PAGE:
When I left work last evening my student workers had snow day, or at least cancelled class, visions dancing in their fevered minds. Unwilling to blithely dash their hopes, I simply mentioned the library rarely closes and I would contact them should hours be affected by the forecasted snow storm. Not helping matters is year anniversary of last February’s snow storm that did indeed close campus on Valentines Day looms.
Today, unwilling to brave the elements, I brought lunch and enjoyed a Mexican Weight Watcher's entree and Valentine's Day Hershey hugs/kisses at my desk while composing this post. Two or three inches of snow are on the ground, nothing spectacular, but snarky comments are abound following web postings of several branch campuses cancelling evening classes. Winter storm warnings issued predict three to five additional inches this evening mixed with freezing rain and sleet. Tomorrow is another day fraught with shining possibilities of a day off.
On to my consistent updates regarding the new web site; I have determined using Google calendar feeds to create a non-Google widget is relatively useless. Instead, yesterday I flirted with the unthinkable. Why not just use Google Calendar as our library calendar? I can link to the calendar from the library web page, or use the Google calendar widget and embed a large version on the library web page (allowing for the templates). The only problem with this proposition is design related specific to entering events on the Google Calendar. After selecting a date, the event box asks "what" the event is and which calendar it belongs on before creating the event. Great in theory, and making quite a bit of sense, this is marred by the fact that if you enter anything in the "what" box even remotely resembling time, it sets your event to start at that time, last an hour, and displays the time next to the event. Great, but if you are entering hours into the "what" box a duplicate of the opening time displays. For example, the image displayed here shows the event box and hours posted below; it says 7:45 7:45 am to Midnight.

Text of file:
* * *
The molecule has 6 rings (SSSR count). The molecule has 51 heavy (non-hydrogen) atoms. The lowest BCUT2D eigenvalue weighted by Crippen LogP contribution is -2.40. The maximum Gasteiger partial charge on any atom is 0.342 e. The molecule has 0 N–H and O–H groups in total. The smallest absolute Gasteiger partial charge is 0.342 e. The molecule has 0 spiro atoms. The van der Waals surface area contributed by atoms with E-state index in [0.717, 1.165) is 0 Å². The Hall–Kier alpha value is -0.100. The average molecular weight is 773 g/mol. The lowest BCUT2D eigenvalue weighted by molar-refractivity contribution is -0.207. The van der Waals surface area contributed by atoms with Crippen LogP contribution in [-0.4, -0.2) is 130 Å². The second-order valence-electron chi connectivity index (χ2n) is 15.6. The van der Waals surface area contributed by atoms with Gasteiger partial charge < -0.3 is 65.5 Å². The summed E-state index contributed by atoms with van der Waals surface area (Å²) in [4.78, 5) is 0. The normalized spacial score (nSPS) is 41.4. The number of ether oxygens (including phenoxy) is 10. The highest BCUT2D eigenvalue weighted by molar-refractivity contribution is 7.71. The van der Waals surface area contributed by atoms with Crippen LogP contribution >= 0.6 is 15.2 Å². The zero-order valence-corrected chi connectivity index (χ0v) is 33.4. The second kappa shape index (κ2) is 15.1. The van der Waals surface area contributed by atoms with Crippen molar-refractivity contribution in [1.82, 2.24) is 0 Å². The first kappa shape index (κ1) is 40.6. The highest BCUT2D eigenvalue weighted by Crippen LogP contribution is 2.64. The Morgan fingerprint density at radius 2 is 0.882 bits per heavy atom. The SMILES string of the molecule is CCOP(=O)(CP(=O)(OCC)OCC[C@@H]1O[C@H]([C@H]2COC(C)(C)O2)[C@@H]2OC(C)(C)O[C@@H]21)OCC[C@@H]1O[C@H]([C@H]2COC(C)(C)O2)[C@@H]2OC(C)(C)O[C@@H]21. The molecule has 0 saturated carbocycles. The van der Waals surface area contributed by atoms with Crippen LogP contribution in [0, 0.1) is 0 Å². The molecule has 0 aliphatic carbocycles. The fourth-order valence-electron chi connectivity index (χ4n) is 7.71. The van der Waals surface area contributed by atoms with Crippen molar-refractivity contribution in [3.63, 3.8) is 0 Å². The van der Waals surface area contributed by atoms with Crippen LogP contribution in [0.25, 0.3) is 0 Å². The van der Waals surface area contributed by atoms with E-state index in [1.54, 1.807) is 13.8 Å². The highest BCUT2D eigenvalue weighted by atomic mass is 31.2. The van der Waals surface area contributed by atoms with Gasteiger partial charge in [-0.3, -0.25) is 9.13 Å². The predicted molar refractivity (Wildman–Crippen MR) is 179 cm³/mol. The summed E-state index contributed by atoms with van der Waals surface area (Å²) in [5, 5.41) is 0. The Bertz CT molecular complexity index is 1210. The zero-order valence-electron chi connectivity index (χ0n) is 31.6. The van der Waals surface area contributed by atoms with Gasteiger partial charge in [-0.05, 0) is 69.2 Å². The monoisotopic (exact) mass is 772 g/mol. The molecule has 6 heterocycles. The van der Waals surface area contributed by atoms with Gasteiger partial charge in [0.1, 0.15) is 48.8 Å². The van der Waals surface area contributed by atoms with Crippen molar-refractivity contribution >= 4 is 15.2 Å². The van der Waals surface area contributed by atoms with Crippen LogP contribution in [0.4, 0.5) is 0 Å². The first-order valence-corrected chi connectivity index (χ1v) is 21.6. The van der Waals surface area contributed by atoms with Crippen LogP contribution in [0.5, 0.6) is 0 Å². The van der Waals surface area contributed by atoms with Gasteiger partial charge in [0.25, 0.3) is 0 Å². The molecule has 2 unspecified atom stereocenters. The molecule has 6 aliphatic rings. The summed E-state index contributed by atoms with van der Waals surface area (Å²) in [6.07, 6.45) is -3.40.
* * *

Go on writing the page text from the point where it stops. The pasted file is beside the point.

Since having hours of operation displayed on every day of the week was desired, this creates a conundrum. Do we ignore the display (NO!) or look further to make it better even if it means the hours are not visible (YES)? I decided to name the event "Library Hours" and set it as an all day event. Then, the "when" displays as the date and I was able to add a time element to the event description (see second image). It is still interactive; patrons can click on any given day and see the hours. Furthermore, we can now add different elements to the calendar; specific reference instruction classes, resource center tours, and library events are all possibilities. This option makes it easy for anyone (with permission) to add an event and expands the aforementioned possibilities into circulation information like electronic reserves due dates. I now have two different uses of the calendar to present to the group and have both of them posted.
The library 2.0 stuff is great, but there definitely comes a time when a decision needs to be made; just because we can add interactive components to the web site does not mean we should not pick and choose what best suits our library needs. In other words, less is more if it means clarification and usability.
Lunch is over.
The snow has stopped.
It's still bloody cold.